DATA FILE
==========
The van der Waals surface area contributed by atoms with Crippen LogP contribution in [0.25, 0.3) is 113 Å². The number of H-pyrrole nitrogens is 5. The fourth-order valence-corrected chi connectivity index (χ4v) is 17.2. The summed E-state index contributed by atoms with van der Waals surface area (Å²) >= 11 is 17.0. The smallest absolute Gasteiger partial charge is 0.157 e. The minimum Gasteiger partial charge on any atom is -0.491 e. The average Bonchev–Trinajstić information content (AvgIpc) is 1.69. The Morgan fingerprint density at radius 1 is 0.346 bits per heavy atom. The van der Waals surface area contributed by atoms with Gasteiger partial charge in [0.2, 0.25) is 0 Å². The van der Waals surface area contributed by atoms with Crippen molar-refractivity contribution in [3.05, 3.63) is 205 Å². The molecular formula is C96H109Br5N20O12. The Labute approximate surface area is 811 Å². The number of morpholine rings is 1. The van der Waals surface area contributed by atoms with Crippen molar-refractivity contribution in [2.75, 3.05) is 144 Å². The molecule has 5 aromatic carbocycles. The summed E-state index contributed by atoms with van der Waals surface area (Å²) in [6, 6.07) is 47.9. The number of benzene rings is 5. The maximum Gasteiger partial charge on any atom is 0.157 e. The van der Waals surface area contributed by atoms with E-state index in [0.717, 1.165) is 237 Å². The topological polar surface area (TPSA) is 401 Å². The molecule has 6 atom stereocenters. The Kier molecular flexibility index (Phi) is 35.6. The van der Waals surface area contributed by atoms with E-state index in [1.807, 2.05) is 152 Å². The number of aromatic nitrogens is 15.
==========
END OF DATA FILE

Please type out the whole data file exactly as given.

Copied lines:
The van der Waals surface area contributed by atoms with Crippen LogP contribution in [0.25, 0.3) is 113 Å². The number of H-pyrrole nitrogens is 5. The fourth-order valence-corrected chi connectivity index (χ4v) is 17.2. The summed E-state index contributed by atoms with van der Waals surface area (Å²) >= 11 is 17.0. The smallest absolute Gasteiger partial charge is 0.157 e. The minimum Gasteiger partial charge on any atom is -0.491 e. The average Bonchev–Trinajstić information content (AvgIpc) is 1.69. The Morgan fingerprint density at radius 1 is 0.346 bits per heavy atom. The van der Waals surface area contributed by atoms with Gasteiger partial charge in [0.2, 0.25) is 0 Å². The van der Waals surface area contributed by atoms with Crippen molar-refractivity contribution in [3.05, 3.63) is 205 Å². The molecular formula is C96H109Br5N20O12. The Labute approximate surface area is 811 Å². The number of morpholine rings is 1. The van der Waals surface area contributed by atoms with Crippen molar-refractivity contribution in [2.75, 3.05) is 144 Å². The molecule has 5 aromatic carbocycles. The summed E-state index contributed by atoms with van der Waals surface area (Å²) in [6, 6.07) is 47.9. The number of benzene rings is 5. The maximum Gasteiger partial charge on any atom is 0.157 e. The van der Waals surface area contributed by atoms with E-state index in [0.717, 1.165) is 237 Å². The topological polar surface area (TPSA) is 401 Å². The molecule has 6 atom stereocenters. The Kier molecular flexibility index (Phi) is 35.6. The van der Waals surface area contributed by atoms with E-state index in [1.807, 2.05) is 152 Å². The number of aromatic nitrogens is 15.